York Afternoon Tea

On Saturday the 5th September, I had the pleasure of joining over ninety fellow romance authors and members of the Romantic Novelists’ Association at an Afternoon Tea held in the fifteenth century York Guildhall.

 

Interior York Guildhall

 

 

Organised and hosted by the Yorkshire Terrier Chapter of the RNA, this was the first time such an event had been held outside of London.With a glass of Prosecco in hand it was time to circulate and chat with friends old and new, assisted by our name badges, before taking a seat at one of the tables.

Grace was said by Kelvin Woolmer, husband of RNA Chapter Liaison, Jean Fullerton. Then tea was served on delicate vintage china. The caterers did themselves proud, supplying copious amounts of tea, sandwiches, savouries, and cakes.

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Multi-published author, Milly Johnson entertained us with an hysterical talk on the habits of ‘The Northern Bird,’ and how she differs from her southern sister. Milly concluded with her own variation of the well-known Robert Burns poem, with her ‘Address to the Scone,’ after which we appropriately tucked into scones with clotted cream and homemade strawberry jam. Yum!

It was a lovely afternoon, spent in great company.

 

The House on the Shore now available in paperback

My second romantic suspense novel set in the Highlands of Scotland (which has been out of print for some time) is now available from Amazon.

The House on the Shore

 

When Anna MacDonald leaves Edinburgh to find peace in the Scottish Highlands, she gets a twofold surprise:  a lost sailor teaches her to love again…while a mysterious stranger has plans to kill her.

Passed over for promotion by her boss, Anna walks off the job in anger. But being reactionary has its price.  Unable to afford the rent on her fashionable Edinburgh apartment, she retreats to the only place she has ever felt safe – her grandmother’s croft on the edge of remote Loch Hourn in the Scottish Highlands. With two border collies for company, she sets out to achieve her lifelong dream: to write the novel that has burned within her heart for years.

Meanwhile, renowned American artist, Luke Tallantyre, has sailed across the Atlantic to escape an artistic dry spell. Engine trouble lands him in Loch Hourn, and on Anna’s doorstep, but the reception he receives is less than welcoming – in fact it’s downright frosty.

When an unseen assassin comes after one of them, they unwillingly embark on an adventure neither ever imagined…including a chance at true love.

British English Vs American English

I am joined today by Ciara Ballintyne.

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Ciara is a a writer of high fantasy, lawyer, and dragon expert. Bent on world domination and born argumentative, Ciara invested her natural inclinations in a career in law. Her short story, A Magical Melody, is available as part of the Spells: Ten Tales of Magic ebook anthology.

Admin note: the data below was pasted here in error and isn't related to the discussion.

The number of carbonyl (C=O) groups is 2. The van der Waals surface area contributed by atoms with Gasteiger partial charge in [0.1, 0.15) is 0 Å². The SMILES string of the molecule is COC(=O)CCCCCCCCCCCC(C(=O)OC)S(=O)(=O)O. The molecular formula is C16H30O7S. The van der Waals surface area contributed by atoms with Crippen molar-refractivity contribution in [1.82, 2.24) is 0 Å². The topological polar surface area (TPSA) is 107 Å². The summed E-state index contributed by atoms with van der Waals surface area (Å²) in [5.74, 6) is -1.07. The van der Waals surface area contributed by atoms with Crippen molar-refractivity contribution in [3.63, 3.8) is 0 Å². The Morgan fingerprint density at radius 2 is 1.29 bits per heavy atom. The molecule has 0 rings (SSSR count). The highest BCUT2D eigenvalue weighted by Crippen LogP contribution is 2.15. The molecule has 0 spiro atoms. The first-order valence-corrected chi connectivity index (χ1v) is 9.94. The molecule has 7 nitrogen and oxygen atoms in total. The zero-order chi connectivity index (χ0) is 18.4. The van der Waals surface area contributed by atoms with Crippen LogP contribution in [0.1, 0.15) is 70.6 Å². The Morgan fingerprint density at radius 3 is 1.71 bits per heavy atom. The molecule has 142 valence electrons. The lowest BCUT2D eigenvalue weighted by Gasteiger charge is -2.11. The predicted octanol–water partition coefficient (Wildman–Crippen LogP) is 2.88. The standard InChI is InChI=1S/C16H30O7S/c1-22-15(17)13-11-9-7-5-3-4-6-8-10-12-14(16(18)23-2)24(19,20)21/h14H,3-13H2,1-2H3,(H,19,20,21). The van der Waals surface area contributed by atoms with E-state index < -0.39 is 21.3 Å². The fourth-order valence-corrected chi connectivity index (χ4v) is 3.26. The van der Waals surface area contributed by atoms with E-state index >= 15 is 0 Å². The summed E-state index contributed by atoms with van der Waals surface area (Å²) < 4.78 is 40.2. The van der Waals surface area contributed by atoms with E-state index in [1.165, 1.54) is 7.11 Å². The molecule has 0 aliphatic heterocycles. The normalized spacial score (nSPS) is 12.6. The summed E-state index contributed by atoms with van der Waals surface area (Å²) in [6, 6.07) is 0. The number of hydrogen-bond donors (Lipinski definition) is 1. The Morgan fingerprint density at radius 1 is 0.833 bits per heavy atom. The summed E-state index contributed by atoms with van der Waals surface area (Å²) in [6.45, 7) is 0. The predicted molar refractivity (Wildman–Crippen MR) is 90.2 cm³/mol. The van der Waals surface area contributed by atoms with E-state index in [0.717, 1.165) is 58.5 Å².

Ciara recently published on the differences between British English and American English, and as a British author whose books are available on both sides of the pond, I can relate to how she feels when told that she has misspelled something because she chose to write in her own language – British English.  Ciara has very kindly allowed me to reproduce her article.

‘I had never in my life met someone who didn’t know there was a difference between British and American English until I joined Twitter. Everyone in Australia seems to know, and it seems that knowledge is widespread in Canada and Britain as well. I also know many Americans who do know there are differences, but by the same token the only people I’ve yet met who didn’t know were also Americans.

I respect your right to change your own language, but I draw the line at being told I’ve misspelled something just because I’ve used British English. The most notable example was when someone tweeted a response to my tweet of my blog post, including the word ‘judgement’ in the title. This person helpfully pointed out I’d misspelled ‘judgement’. Um, no, that’s correct spelling in British English.

This person clearly hadn’t even read my Twitter bio, or they might have twigged to the fact that a lawyer, of all people, is highly unlikely to be misspelling a word like judgement. To add insult to injury, this person didn’t even have the courtesy to apologise or acknowledge their mistake when I replied it is correct spelling in British English – and I was polite about it too. This level of ignorance is up there with the Republicans who wanted to come to Australia after the election because we have a male, Christian president – but at least that was also amusing!

That was an annoying experience, but far more concerning is the fact I know authors who self-publish using British English (because, hey, that’s their native language) and then get bad reviews from ignorant readers who complain that the book contains multiple instances of bad spelling and had a poor editor, because they don’t know those words are British English.

I don’t run around leaving bad reviews of books written in American English because of spelling errors, so why is this happening in reverse?